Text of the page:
While a number of potential destinations have emerged in the speculation about Gasol's future, chances are that Gasol isn't going anywhere. At the very least, there's very little reason to believe he'll end up with the Bulls.
From Chicago's standpoint, Gasol would certainly be an upgrade over Carlos Boozer at power forward. Gasol is longer, has a championship pedigree and would fit nicely alongside the ruthlessly energetic Joakim Noah.
Unfortunately for Chicago, this trade makes little if any sense for the Lakers.
With the continued emergence of Andrew Bynum (who's averaging 16.3 points, 12.5 rebounds and 2.1 blocks in his first All-Star season), Boozer may be an acceptable third option on a Los Angeles team looking for some new life. However, he's certainly not an improvement over Gasol, so the Lakers would look for add-ons to sweeten the deal.
The best (realistic) scenario for Los Angeles would require Chicago to throw in point guard C.J. Watson and one of either Taj Gibson or Omer Asik.
Watson probably isn't the Lakers' long-term solution at the point, but he'd reason to start ahead of Derek Fisher and Steve Blake. Chicago, however, would find itself with only the little-used John Lucas and Mike James to back up Derrick Rose.
Given Rose's recent struggle with back spasms, the Bulls would almost certainly want either Fisher or Blake included in the deal as an insurance policy. In a world where Chicago's at all worried about Rose's health, though, you'd have to believe it would rather hang on to Watson.
As for Los Angeles, the deal may not be worth doing for Watson alone. Rumored to be interested in acquiring Ramon Sessions from Cleveland, the Lakers could do better than C.J. Watson without having to lose Gasol. And with Gilbert Arenas emerging as an option that wouldn't cost Los Angeles any players whatsoever, Watson looks less and less like a reason to go the route of a blockbuster trade.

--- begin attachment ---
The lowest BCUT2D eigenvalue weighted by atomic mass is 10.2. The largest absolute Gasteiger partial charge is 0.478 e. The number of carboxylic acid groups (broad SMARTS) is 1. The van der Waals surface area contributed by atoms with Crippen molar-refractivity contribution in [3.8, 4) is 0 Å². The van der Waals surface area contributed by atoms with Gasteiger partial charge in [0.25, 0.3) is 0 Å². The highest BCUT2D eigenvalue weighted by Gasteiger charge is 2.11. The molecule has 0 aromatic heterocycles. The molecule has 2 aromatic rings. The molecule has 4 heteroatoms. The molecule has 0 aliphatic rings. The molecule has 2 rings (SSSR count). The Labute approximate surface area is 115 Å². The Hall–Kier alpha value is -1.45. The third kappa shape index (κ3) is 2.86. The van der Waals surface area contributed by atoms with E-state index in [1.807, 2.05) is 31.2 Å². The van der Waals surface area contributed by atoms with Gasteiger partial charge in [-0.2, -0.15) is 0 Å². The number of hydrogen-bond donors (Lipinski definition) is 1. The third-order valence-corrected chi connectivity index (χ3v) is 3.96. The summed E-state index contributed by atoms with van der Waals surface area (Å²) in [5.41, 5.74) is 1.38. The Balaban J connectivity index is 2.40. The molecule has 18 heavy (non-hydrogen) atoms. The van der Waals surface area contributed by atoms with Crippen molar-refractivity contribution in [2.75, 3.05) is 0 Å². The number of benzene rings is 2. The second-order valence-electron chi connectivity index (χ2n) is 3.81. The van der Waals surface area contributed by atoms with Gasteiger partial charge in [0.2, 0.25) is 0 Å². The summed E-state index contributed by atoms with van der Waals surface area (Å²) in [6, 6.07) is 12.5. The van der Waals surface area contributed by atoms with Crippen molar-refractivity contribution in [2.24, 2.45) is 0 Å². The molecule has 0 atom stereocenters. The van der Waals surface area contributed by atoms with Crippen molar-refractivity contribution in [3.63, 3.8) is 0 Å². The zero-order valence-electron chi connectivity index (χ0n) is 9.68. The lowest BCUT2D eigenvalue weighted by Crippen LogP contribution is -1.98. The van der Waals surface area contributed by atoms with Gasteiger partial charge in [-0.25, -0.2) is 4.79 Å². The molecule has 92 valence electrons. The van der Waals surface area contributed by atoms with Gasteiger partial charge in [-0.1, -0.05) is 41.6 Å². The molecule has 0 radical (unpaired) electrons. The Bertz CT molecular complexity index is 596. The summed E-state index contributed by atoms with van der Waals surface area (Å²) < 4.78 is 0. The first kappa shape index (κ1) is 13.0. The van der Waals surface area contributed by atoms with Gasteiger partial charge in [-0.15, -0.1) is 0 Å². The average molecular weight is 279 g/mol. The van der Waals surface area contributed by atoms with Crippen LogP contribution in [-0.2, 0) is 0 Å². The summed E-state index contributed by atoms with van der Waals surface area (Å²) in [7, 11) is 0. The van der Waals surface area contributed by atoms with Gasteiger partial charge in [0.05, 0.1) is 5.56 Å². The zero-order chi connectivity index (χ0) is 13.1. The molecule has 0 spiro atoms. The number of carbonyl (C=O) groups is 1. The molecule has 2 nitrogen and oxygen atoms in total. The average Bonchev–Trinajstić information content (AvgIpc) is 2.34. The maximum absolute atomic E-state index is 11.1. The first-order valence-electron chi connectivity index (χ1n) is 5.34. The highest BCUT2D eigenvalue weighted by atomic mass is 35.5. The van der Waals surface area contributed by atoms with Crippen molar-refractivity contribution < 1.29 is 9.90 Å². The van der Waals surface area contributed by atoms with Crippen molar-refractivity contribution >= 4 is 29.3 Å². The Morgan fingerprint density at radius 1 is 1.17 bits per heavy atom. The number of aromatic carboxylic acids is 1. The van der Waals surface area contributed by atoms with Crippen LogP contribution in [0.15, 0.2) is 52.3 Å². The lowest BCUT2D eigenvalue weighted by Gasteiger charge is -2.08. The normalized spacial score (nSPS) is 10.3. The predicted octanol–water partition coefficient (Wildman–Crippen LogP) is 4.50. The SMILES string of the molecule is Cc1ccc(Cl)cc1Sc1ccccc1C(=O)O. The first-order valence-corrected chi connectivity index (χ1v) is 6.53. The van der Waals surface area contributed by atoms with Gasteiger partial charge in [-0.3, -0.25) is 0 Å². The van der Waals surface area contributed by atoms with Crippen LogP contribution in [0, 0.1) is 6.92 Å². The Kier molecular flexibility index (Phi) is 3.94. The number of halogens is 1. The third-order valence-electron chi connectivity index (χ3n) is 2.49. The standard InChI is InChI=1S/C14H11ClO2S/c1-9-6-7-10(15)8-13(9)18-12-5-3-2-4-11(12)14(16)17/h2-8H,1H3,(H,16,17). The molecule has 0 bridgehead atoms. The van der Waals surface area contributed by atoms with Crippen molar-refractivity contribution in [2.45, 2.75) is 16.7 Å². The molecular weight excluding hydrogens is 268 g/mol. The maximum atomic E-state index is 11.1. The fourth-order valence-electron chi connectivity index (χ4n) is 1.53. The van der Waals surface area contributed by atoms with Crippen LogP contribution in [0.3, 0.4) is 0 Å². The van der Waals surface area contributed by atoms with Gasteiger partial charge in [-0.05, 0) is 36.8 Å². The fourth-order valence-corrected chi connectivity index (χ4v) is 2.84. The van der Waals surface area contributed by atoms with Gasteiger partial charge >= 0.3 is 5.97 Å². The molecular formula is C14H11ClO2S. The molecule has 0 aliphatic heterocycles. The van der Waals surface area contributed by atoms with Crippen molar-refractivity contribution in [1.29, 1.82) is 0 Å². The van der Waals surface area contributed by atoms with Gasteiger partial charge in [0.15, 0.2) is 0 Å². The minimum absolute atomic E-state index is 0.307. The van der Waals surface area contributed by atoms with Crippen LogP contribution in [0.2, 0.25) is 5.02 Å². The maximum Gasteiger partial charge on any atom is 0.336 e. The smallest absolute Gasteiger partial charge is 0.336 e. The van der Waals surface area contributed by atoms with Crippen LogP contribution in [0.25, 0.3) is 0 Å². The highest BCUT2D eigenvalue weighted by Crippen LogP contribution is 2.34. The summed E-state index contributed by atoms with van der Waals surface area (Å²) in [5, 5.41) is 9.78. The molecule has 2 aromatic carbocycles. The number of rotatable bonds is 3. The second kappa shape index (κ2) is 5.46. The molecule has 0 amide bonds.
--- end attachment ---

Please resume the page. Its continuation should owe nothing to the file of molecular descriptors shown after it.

Meanwhile, a throw-in like Taj Gibson or Omer Asik may give Los Angeles reason to think twice. Both are young bigs and would amount to a substantial improvement over the Lakers' current depth (apologies to fans of Josh McRoberts and Troy Murphy if such fans do in fact exist). Gibson, who played college ball at USC and is under contract for another season, would be especially attractive.
Asik may be the more likely option, however. He may become a very expensive backup in Chicago, as he'll be a restricted free agent this offseason and in line to make some money.
In either case, the Bulls would be trading vital depth at two positions (point guard and forward/center) in exchange for the 31-year-old Gasol. The club would also be removing itself from the Dwight Howard sweepstakes and any other opportunity to surround Rose with young, dominant talent.
Even if Rose's wishes are indeed the principal reason for the Gasol rumors, it's hard to imagine Chicago taking those kinds of risks in the midst of yet another incredibly successful regular-season campaign.
With Lakers GM Mitch Kupchak suggesting any moves will likely be small adjustments rather than blockbuster overhauls, this deal probably doesn't make much sense for the Lakers either. If Kupchak could somehow convince Chicago to part with Boozer, Watson and Luol Deng, of course the Lakers would pull the trigger (and begin making arrangements for another championship parade).
However, if Kupchak could convince the Bulls to do something like that, Bulls general manager Gar Forman would soon be looking for a new job.
While it's understandable for fans and their itchy trigger fingers to clamor for a big deal that will restore the Lakers to dominance, there's little chance such a deal will involve Gasol. Unless they're able to acquire the likes of Kyle Lowry and Luis Scola (from the Rockets), Los Angeles is better off solving its point guard problems more subtly.
And if the Lakers finally silence the rumor mill surrounding Pau (as Mr. Bryant bluntly suggested they do), Gasol just might start playing like a guy no one would want to lose.
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